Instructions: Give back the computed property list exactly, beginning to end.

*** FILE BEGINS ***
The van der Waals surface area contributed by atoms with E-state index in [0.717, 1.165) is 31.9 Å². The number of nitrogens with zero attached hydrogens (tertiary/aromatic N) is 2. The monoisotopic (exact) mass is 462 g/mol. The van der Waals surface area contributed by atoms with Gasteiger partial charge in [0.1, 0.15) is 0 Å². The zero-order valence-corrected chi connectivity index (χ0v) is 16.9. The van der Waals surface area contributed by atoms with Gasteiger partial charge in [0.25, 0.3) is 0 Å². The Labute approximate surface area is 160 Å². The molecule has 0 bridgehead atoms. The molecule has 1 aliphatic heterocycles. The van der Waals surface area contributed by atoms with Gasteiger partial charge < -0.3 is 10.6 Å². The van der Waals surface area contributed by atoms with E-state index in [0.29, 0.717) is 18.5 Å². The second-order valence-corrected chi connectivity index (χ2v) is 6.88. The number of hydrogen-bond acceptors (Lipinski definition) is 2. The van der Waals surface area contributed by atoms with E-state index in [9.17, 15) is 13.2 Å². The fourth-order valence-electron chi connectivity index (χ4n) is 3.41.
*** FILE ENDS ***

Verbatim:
The van der Waals surface area contributed by atoms with E-state index in [0.717, 1.165) is 31.9 Å². The number of nitrogens with zero attached hydrogens (tertiary/aromatic N) is 2. The monoisotopic (exact) mass is 462 g/mol. The van der Waals surface area contributed by atoms with Gasteiger partial charge in [0.1, 0.15) is 0 Å². The zero-order valence-corrected chi connectivity index (χ0v) is 16.9. The van der Waals surface area contributed by atoms with Gasteiger partial charge in [0.25, 0.3) is 0 Å². The Labute approximate surface area is 160 Å². The molecule has 0 bridgehead atoms. The molecule has 1 aliphatic heterocycles. The van der Waals surface area contributed by atoms with Gasteiger partial charge < -0.3 is 10.6 Å². The van der Waals surface area contributed by atoms with E-state index in [0.29, 0.717) is 18.5 Å². The second-order valence-corrected chi connectivity index (χ2v) is 6.88. The number of hydrogen-bond acceptors (Lipinski definition) is 2. The van der Waals surface area contributed by atoms with E-state index in [9.17, 15) is 13.2 Å². The fourth-order valence-electron chi connectivity index (χ4n) is 3.41.